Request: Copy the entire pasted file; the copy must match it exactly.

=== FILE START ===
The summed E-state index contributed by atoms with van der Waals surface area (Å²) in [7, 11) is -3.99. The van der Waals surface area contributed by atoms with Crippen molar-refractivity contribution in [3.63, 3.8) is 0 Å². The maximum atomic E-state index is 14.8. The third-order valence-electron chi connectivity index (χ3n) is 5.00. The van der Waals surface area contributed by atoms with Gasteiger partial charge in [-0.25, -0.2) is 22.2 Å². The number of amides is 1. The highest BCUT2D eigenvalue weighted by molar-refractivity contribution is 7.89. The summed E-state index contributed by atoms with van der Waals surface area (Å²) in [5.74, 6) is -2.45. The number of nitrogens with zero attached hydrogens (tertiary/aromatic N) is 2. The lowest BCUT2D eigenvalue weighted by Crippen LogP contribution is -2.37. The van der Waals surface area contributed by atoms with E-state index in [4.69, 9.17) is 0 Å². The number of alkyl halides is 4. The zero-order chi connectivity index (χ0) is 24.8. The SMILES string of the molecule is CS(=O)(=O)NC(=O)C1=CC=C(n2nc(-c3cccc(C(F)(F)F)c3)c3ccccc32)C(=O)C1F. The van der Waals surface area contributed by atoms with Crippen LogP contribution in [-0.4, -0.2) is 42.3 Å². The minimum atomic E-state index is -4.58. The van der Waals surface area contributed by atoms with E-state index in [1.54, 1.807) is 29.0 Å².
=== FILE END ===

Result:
The summed E-state index contributed by atoms with van der Waals surface area (Å²) in [7, 11) is -3.99. The van der Waals surface area contributed by atoms with Crippen molar-refractivity contribution in [3.63, 3.8) is 0 Å². The maximum atomic E-state index is 14.8. The third-order valence-electron chi connectivity index (χ3n) is 5.00. The van der Waals surface area contributed by atoms with Gasteiger partial charge in [-0.25, -0.2) is 22.2 Å². The number of amides is 1. The highest BCUT2D eigenvalue weighted by molar-refractivity contribution is 7.89. The summed E-state index contributed by atoms with van der Waals surface area (Å²) in [5.74, 6) is -2.45. The number of nitrogens with zero attached hydrogens (tertiary/aromatic N) is 2. The lowest BCUT2D eigenvalue weighted by Crippen LogP contribution is -2.37. The van der Waals surface area contributed by atoms with E-state index in [4.69, 9.17) is 0 Å². The number of alkyl halides is 4. The zero-order chi connectivity index (χ0) is 24.8. The SMILES string of the molecule is CS(=O)(=O)NC(=O)C1=CC=C(n2nc(-c3cccc(C(F)(F)F)c3)c3ccccc32)C(=O)C1F. The van der Waals surface area contributed by atoms with Crippen LogP contribution in [-0.4, -0.2) is 42.3 Å². The minimum atomic E-state index is -4.58. The van der Waals surface area contributed by atoms with E-state index in [1.54, 1.807) is 29.0 Å².